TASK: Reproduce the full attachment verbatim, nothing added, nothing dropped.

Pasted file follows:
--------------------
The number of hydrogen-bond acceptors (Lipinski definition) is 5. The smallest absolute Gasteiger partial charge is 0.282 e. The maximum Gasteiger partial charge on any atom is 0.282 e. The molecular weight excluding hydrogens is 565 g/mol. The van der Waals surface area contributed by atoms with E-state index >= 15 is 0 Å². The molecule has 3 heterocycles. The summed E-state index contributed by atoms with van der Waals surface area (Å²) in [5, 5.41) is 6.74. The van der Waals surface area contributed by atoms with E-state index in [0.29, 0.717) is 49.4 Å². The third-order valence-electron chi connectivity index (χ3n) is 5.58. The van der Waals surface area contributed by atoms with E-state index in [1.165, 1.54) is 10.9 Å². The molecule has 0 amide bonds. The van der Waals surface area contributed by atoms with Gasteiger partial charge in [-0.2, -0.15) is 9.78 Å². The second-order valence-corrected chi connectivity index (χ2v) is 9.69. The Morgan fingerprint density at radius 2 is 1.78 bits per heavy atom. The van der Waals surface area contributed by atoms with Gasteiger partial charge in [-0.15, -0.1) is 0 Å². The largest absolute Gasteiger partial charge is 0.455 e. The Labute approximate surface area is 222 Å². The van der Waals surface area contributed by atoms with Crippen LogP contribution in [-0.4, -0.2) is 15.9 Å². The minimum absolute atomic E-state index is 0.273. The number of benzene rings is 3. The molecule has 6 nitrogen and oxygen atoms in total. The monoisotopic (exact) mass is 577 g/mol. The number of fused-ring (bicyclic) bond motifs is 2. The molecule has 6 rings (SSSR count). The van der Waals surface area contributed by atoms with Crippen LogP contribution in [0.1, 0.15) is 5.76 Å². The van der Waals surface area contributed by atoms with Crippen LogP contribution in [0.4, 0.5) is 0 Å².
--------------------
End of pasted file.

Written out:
The number of hydrogen-bond acceptors (Lipinski definition) is 5. The smallest absolute Gasteiger partial charge is 0.282 e. The maximum Gasteiger partial charge on any atom is 0.282 e. The molecular weight excluding hydrogens is 565 g/mol. The van der Waals surface area contributed by atoms with E-state index >= 15 is 0 Å². The molecule has 3 heterocycles. The summed E-state index contributed by atoms with van der Waals surface area (Å²) in [5, 5.41) is 6.74. The van der Waals surface area contributed by atoms with E-state index in [0.29, 0.717) is 49.4 Å². The third-order valence-electron chi connectivity index (χ3n) is 5.58. The van der Waals surface area contributed by atoms with E-state index in [1.165, 1.54) is 10.9 Å². The molecule has 0 amide bonds. The van der Waals surface area contributed by atoms with Gasteiger partial charge in [-0.2, -0.15) is 9.78 Å². The second-order valence-corrected chi connectivity index (χ2v) is 9.69. The Morgan fingerprint density at radius 2 is 1.78 bits per heavy atom. The van der Waals surface area contributed by atoms with Gasteiger partial charge in [-0.15, -0.1) is 0 Å². The largest absolute Gasteiger partial charge is 0.455 e. The Labute approximate surface area is 222 Å². The van der Waals surface area contributed by atoms with Crippen LogP contribution in [-0.4, -0.2) is 15.9 Å². The minimum absolute atomic E-state index is 0.273. The number of benzene rings is 3. The molecule has 6 nitrogen and oxygen atoms in total. The monoisotopic (exact) mass is 577 g/mol. The number of fused-ring (bicyclic) bond motifs is 2. The molecule has 6 rings (SSSR count). The van der Waals surface area contributed by atoms with Crippen LogP contribution in [0.1, 0.15) is 5.76 Å². The van der Waals surface area contributed by atoms with Crippen LogP contribution in [0.4, 0.5) is 0 Å².